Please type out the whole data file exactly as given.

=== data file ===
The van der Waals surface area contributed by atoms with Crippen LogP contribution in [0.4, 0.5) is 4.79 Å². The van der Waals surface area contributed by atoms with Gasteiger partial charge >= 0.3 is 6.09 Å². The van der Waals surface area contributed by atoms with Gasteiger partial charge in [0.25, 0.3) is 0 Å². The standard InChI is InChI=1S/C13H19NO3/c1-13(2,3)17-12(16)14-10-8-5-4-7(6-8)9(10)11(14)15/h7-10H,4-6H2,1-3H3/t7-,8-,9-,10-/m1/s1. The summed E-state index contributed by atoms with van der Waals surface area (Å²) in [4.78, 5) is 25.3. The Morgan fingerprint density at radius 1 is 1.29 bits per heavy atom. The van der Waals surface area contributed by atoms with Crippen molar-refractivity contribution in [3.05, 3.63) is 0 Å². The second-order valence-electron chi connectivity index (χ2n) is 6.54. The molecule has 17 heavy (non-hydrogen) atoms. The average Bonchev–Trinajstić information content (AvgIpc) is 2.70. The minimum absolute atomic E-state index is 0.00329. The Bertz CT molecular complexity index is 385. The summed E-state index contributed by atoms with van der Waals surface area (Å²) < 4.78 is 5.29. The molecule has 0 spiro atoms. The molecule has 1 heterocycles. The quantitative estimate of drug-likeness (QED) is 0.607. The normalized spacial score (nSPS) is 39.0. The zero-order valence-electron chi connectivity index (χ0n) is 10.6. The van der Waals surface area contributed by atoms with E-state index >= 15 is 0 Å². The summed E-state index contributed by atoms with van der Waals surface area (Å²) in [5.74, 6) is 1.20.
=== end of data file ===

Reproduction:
The van der Waals surface area contributed by atoms with Crippen LogP contribution in [0.4, 0.5) is 4.79 Å². The van der Waals surface area contributed by atoms with Gasteiger partial charge >= 0.3 is 6.09 Å². The van der Waals surface area contributed by atoms with Gasteiger partial charge in [0.25, 0.3) is 0 Å². The standard InChI is InChI=1S/C13H19NO3/c1-13(2,3)17-12(16)14-10-8-5-4-7(6-8)9(10)11(14)15/h7-10H,4-6H2,1-3H3/t7-,8-,9-,10-/m1/s1. The summed E-state index contributed by atoms with van der Waals surface area (Å²) in [4.78, 5) is 25.3. The Morgan fingerprint density at radius 1 is 1.29 bits per heavy atom. The van der Waals surface area contributed by atoms with Crippen molar-refractivity contribution in [3.05, 3.63) is 0 Å². The second-order valence-electron chi connectivity index (χ2n) is 6.54. The molecule has 17 heavy (non-hydrogen) atoms. The average Bonchev–Trinajstić information content (AvgIpc) is 2.70. The minimum absolute atomic E-state index is 0.00329. The Bertz CT molecular complexity index is 385. The summed E-state index contributed by atoms with van der Waals surface area (Å²) < 4.78 is 5.29. The molecule has 0 spiro atoms. The molecule has 1 heterocycles. The quantitative estimate of drug-likeness (QED) is 0.607. The normalized spacial score (nSPS) is 39.0. The zero-order valence-electron chi connectivity index (χ0n) is 10.6. The van der Waals surface area contributed by atoms with E-state index >= 15 is 0 Å². The summed E-state index contributed by atoms with van der Waals surface area (Å²) in [5.74, 6) is 1.20.